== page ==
I don't know why I've never post trip reports. I enjoy reading other people's reports. Maybe posting this will induce other people to post theirs.

Went to one of the few streams that is still open and relatively easy to get to via public transportation. The weather was in the low 40s with a breeze. When it gets much colder than that I stay home and tie flies.

As usual, I had a number of rods I wanted to fish with. I always have some rod/line combinations I want to test, and often have new rods I am trying to decide whether to carry on tenkarabum.com. (I don't remember the last time I went fishing with only one rod and wasn't evaluating something or other.)

I ended up catching three fish, had three long distance releases and missed one "bump" that was clearly a fish rather than a rock. All the fish were caught with a Killer Bug variation tied with Sunglow yarn rather than my usual Sand (for Killer Bugs) or Oyster (for Utah Killer Bugs). All the yarns are Jamieson's Shetland Spindrift. The bug was tied on a size 12 Daiichi 1560 nymph hook, with small red Ultra-wire for an underbody and also used to tie off the yarn. The Sunglow produces a bug that is much pinker than either the Sand or the Oyster.

The first fish was caught on a Nissin 450 ZX 2-way rod that can be fished at a length of either 13'6" or 14'9", with a size 4 Hi-Vis fluorocarbon line. The rod is not available on the site now, but it might be in the future because I really like the rod. At the shorter length the bend characteristics are almost identical to a better known rod of that length that is often used for larger fish, but the Nissin also zooms to a longer length, which the other doesn't.

A little while later I got a pleasant surprise. By far, most of the fish in the stream are stocked, and the state stocks both browns and rainbows. There is some natural reproduction of browns, though, and any brown trout that is less that 9" is streambred. I caught the following fish and then had an LDR of what could have been his twin (probably was, come to think of it). This fish was caught with the Shimano Kozuka 30NT, which it turns out is a nice rod for nymphing, being just a bit stiffer than most tenkara rods. The line was the Heavy Hand Tied Bi-Visible line.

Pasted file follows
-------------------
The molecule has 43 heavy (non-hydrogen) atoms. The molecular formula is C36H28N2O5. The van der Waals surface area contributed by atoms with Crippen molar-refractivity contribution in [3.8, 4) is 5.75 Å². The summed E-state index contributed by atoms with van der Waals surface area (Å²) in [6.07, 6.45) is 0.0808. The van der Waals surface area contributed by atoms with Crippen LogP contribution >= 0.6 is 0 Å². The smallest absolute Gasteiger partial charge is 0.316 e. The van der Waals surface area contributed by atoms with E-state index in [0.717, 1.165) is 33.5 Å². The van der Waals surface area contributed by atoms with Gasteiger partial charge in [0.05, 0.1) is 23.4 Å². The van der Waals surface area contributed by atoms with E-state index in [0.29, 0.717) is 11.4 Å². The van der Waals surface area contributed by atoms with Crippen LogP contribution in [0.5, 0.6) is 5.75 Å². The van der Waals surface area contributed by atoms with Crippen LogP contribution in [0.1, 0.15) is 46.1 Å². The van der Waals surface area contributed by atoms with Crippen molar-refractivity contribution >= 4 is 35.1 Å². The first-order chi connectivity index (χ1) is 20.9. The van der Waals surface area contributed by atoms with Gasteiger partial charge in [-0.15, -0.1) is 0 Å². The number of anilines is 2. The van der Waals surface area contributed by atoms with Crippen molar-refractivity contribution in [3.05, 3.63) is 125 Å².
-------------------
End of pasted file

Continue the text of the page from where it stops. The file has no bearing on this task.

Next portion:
The last fish of the day was the best fish, not only was it the largest it also went airborne several times during the fight. (Plus, it came from a lie that almost always yields a fish, so it was almost like reconnecting with an old friend - though I doubt it felt quite the same way about it). It came on a rod I borrowed from Tom Davis at http://tetontenkara.blogspot.com/. The rod is a Daiwa SEKKEI 36M, which is also a great nymphing rod and has the added benefit of zooming, so it can be fished at a length of 3.2 meters (10'6") or 3.6 meters (11'10"). It's just enough stiffer than the Shimano that it might be a special purpose nymphing rod rather than a more all around rod. Nice rod, though, and it does have the advantage of zooming. Thanks Tom! Now I have to decide whether to carry them.

After releasing the fish I saw a couple fishermen just above me who were working their way downstream, so they had only very recently fished the water I would have gone to next. Plus I was getting stiff and cold and if I left right then I'd have time for a hot cup of coffee at the little diner next to the train station before the next train came. I decided to call it a day. Not a bad day for late November in these parts.

The Shimano and the materials for the fly are available on the tenkarabum.com website. The other rods can be ordered.